Instead of eyelids, the eyes of snakes are covered and protected by clear scales. Several times a year, snakes molt, shedding their skin in one complete piece by rubbing against a rough surface.
Snakes' teeth do not allow them to chew and break up the bodies of their prey. Instead, they usually swallow their prey whole. Special ligaments in the snake's hinged jaw permit its mouth to open to as much as a 150-degree angle. Thus, the snake can swallow animals many times larger than the size of its own head. The largest recorded feast was a 130-pound (59-kilogram) antelope swallowed by an African rock python.
Snakes' teeth face inward and prevent the prey from escaping. The snake's strong jaw and throat muscles work the food down the esophagus and into the stomach, where digestion begins. Digestion time differs, and is influenced by temperature. In one instance, a captive python at a room temperature of 30°C (87°F) digested a rabbit in four days. At cooler temperatures (18°C; 64°F), however, digestion took more than two weeks.
The interval between meals also varies. Some snakes go weeks or even months without food. In temperate climates, snakes may fast and hibernate during the winter months. Pregnant females may hibernate and fast seven months, while both sexes fast before shedding.
Hunting and defense
The coloring of a snake's skin scales provides an excellent camouflage from predators and prey. Tree snakes can have a color as green as any leaf in the forest; ground snakes are as brown or dusty grey as the earth and rocks; and sea snakes are dark above and light beneath. Some snakes are brightly colored with vivid patterns that warn potential predators to stay away. An example is the highly venomous coral snake, which has orange, black, and white rings.
Snakes attack only when hungry or threatened. When frightened, they tend to flee. If there is no time for flight, or if snakes are cornered or antagonized, they strike. Venomous snakes have two fangs in the upper jaw that penetrate the flesh of their prey. Poison glands then pump venom through grooves inside the fangs into the prey. Some species of snake inject their prey with toxin and wait until the animal is no longer capable of struggling before eating it. Snake venom is purely a feeding aid, serving both to subdue the prey and to aid in its digestion before it is swallowed.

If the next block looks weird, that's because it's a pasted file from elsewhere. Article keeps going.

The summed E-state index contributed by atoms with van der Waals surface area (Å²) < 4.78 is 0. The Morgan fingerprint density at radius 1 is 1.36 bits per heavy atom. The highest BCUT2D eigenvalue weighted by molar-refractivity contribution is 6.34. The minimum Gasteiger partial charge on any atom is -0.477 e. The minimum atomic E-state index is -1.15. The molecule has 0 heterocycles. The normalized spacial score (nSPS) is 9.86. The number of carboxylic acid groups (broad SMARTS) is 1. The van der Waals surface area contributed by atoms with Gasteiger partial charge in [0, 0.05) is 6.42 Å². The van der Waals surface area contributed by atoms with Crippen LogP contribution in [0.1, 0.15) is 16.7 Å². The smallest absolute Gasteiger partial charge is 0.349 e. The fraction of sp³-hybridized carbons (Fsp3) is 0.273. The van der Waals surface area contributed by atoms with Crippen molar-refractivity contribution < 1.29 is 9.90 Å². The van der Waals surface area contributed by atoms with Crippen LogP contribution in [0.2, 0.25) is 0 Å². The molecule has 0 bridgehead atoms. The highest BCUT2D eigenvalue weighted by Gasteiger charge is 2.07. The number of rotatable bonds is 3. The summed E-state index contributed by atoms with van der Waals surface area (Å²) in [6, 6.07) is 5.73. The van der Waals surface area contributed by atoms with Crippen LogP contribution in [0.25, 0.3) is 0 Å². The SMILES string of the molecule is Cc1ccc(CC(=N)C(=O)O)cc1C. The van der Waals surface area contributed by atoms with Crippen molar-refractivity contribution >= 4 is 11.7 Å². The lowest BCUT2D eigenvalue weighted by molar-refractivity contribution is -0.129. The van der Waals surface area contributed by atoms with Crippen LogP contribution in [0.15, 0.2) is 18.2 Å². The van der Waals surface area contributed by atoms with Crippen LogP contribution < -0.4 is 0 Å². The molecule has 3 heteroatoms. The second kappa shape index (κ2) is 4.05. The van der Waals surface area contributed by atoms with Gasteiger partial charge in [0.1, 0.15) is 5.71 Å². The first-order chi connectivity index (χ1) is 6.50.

Nonvenomous constrictors, such as boas, pythons, and anacondas, first snatch their prey in their jaws. Then, with lightning speed, they coil their bodies around the animal, squeezing its thorax to prevent breathing. Amazingly, the prey's bones remain unbroken during this process.
Snakes and humans
Snakes have fascinated and frightened humans for thousands of years. Some cultures still worship snakes, seeing them as creators and protectors. Other cultures fear snakes as devils and symbols of death.
In many ways, snakes serve a valuable function for human societies. They prey on animals, such as rats and mice, that we often regard as pests. Many people enjoy keeping snakes as pets also.
On the other hand, many people have a terrible fear of these reptiles. They may believe that the only good snake is a dead snake. Unfortunately, this attitude leads to the death of many harmless snakes. Yet, as much as most humans fear snakes, snakes fear humans more. Certainly, some snakes can kill a human in a matter of minutes, and no snake should be handled unless positively identified as harmless. However, the estimated risk of venomous snakebites to humans in the United States is 20 times less than being struck by lightning. Overall, a well-educated, healthy respect for snakes would benefit both humans and snakes.
[ See also Reptiles ]